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Sports Communications and Marketing (with Placement Year)

Entry requirements


UCAS Tariff

96-112

About this course


Course option

4.0years

Full-time with year in industry | 2022

Subjects

Marketing

Media and communication studies

St Mary’s University has an impressive track record of developing successful degree programmes related to sport and the sports industries.

We work closely with some of the leading sports communication and marketing companies in London to offer outstanding work placements that will prepare you for a range of exciting careers in sport, business and media.

The course takes an interdisciplinary approach to communications and marketing by combining industry-specific knowledge with applied skills.

The emphasis placed on work experience, as well as the acquisition of creative design and production skills, will provide you with a unique learning experience and a head-start in a rapidly changing digital world.

A placement year enables students to undertake a year of experience in an organisation between their second and final year. It is a substantial piece of paid experience where you can make a real contribution to your employer and it can really make you stand out from the crowd!

It will also enable you to:

Apply the knowledge and skills you gain from your course in a work setting
Build your commercial awareness and insights into organisations and industries you might want to work in.
Develop your professional skills through company training, networking skills and confidence in the workplace
Get some great experience for future job applications or even land a graduate job!

Securing a placement can really help you develop your job search skills and the Employability Service placement and careers teams can support you to find and apply for available opportunities. You will need to attend some preparatory workshops which will explain all aspects of the placement year and give you the skills to find the placement of your choice. With access to our jobs board, careers events and employer contacts you will be able to approach companies confidently and find the right opportunity for you.

Please note: in the event that you cannot secure a placement you will be able to transfer onto the 3 year version of your degree programme.

Modules

Communication and Market Research, Consumer and Audience Behaviour, Marketing Dynamics, Multiplatform in Sport, Principles and Practice of Communications and The Media Industry

Assessment methods

Each module is normally assessed by a combination of one written and one practical assignment.

You will get the opportunity to undertake your own research, give presentations and design and produce media content and marketing campaigns.

Your final project can be either a written dissertation or practical-based assignment (often a website, film or marketing campaign).

The Uni


Course location:

St Mary's University, Twickenham

Department:

Department of Business, Law and Society

Read full university profile

What students say


We've crunched the numbers to see if overall student satisfaction here is high, medium or low compared to students studying this subject(s) at other universities.

89%
high
Marketing
85%
high
Media and communication studies

How do students rate their degree experience?

The stats below relate to the general subject area/s at this university, not this specific course. We show this where there isn’t enough data about the course, or where this is the most detailed info available to us.

Marketing

Teaching and learning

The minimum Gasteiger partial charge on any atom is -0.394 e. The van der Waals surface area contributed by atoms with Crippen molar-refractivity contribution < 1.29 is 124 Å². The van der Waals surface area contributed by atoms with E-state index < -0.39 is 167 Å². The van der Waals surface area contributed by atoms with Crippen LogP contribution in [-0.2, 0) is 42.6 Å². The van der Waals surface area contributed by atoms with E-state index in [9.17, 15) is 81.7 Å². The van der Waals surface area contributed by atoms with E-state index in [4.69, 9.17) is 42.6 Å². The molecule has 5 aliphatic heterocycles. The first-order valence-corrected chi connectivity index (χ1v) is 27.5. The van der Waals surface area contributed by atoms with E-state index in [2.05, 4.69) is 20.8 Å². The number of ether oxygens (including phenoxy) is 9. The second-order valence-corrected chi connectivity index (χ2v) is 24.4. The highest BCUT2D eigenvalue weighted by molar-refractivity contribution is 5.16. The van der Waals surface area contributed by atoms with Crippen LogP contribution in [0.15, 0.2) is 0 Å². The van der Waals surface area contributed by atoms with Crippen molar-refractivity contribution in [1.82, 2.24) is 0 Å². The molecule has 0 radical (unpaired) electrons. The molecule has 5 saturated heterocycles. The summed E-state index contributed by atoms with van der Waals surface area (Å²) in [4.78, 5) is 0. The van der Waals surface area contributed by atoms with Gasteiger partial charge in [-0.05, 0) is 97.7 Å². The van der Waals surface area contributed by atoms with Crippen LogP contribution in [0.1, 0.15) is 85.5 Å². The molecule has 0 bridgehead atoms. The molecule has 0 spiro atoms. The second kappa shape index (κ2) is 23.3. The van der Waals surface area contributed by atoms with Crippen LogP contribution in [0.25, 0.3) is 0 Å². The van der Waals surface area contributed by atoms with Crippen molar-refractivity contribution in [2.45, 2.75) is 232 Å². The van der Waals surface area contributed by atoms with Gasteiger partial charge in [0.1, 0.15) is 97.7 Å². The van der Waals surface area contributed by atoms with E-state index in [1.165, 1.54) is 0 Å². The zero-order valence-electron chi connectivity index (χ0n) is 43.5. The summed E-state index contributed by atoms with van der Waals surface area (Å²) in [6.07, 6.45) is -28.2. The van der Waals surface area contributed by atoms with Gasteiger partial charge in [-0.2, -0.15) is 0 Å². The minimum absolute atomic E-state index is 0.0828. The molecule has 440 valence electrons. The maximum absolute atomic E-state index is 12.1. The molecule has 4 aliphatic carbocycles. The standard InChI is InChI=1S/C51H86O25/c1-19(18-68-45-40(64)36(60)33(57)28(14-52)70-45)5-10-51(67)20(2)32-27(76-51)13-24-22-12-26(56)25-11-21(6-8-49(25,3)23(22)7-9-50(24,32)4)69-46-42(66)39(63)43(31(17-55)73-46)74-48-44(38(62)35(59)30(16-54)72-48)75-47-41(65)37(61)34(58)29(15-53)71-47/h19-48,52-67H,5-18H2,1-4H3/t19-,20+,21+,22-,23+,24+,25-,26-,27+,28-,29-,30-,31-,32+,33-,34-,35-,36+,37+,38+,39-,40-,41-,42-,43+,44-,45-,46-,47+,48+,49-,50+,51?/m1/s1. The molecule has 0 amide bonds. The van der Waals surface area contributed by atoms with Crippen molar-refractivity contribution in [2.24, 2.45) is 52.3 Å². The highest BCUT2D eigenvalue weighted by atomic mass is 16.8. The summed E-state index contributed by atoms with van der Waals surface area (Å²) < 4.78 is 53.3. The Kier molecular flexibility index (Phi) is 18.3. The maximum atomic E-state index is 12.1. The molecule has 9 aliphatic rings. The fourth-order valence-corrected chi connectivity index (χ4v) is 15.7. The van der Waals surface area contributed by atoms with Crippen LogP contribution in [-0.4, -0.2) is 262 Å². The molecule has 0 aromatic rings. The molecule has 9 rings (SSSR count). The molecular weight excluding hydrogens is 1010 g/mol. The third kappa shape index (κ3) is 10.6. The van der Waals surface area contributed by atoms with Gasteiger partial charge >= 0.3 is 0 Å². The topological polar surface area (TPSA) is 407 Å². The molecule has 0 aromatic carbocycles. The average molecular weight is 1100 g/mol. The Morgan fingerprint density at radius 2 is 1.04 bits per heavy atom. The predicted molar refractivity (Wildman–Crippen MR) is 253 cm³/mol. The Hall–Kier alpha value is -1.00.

89%
Staff make the subject interesting
100%
Staff are good at explaining things
77%
Ideas and concepts are explored in-depth
83%
Opportunities to apply what I've learned

Assessment and feedback

Feedback on work has been timely
Feedback on work has been helpful
Staff are contactable when needed
Good advice available when making study choices

Resources and organisation

76%
Library resources
70%
IT resources
82%
Course specific equipment and facilities
94%
Course is well organised and has run smoothly

Student voice

Staff value students' opinions
Feel part of a community on my course

Who studies this subject and how do they get on?

87%
UK students
13%
International students
53%
Male students
47%
Female students
84%
2:1 or above
14%
First year drop out rate

Most popular A-Levels studied (and grade achieved)

C
C
C

Media studies

Teaching and learning

85%
Staff make the subject interesting
85%
Staff are good at explaining things
85%
Ideas and concepts are explored in-depth
96%
Opportunities to apply what I've learned

Assessment and feedback

Feedback on work has been timely
Feedback on work has been helpful
Staff are contactable when needed
Good advice available when making study choices

Resources and organisation

76%
Library resources
85%
IT resources
85%
Course specific equipment and facilities
85%
Course is well organised and has run smoothly

Student voice

Staff value students' opinions
Feel part of a community on my course

Who studies this subject and how do they get on?

89%
UK students
11%
International students
43%
Male students
57%
Female students
100%
2:1 or above
20%
First year drop out rate

Most popular A-Levels studied (and grade achieved)

B
C
B

After graduation


The stats in this section relate to the general subject area/s at this university – not this specific course. We show this where there isn't enough data about the course, or where this is the most detailed info available to us.

Business and management

What are graduates doing after six months?

This is what graduates told us they were doing (and earning), shortly after completing their course. We've crunched the numbers to show you if these immediate prospects are high, medium or low, compared to those studying this subject/s at other universities.

£18,500
low
Average annual salary
92%
low
Employed or in further education
48%
low
Employed in a role where degree was essential or beneficial

Top job areas of graduates

27%
Sales, marketing and related associate professionals
13%
Business, finance and related associate professionals
8%
Sales assistants and retail cashiers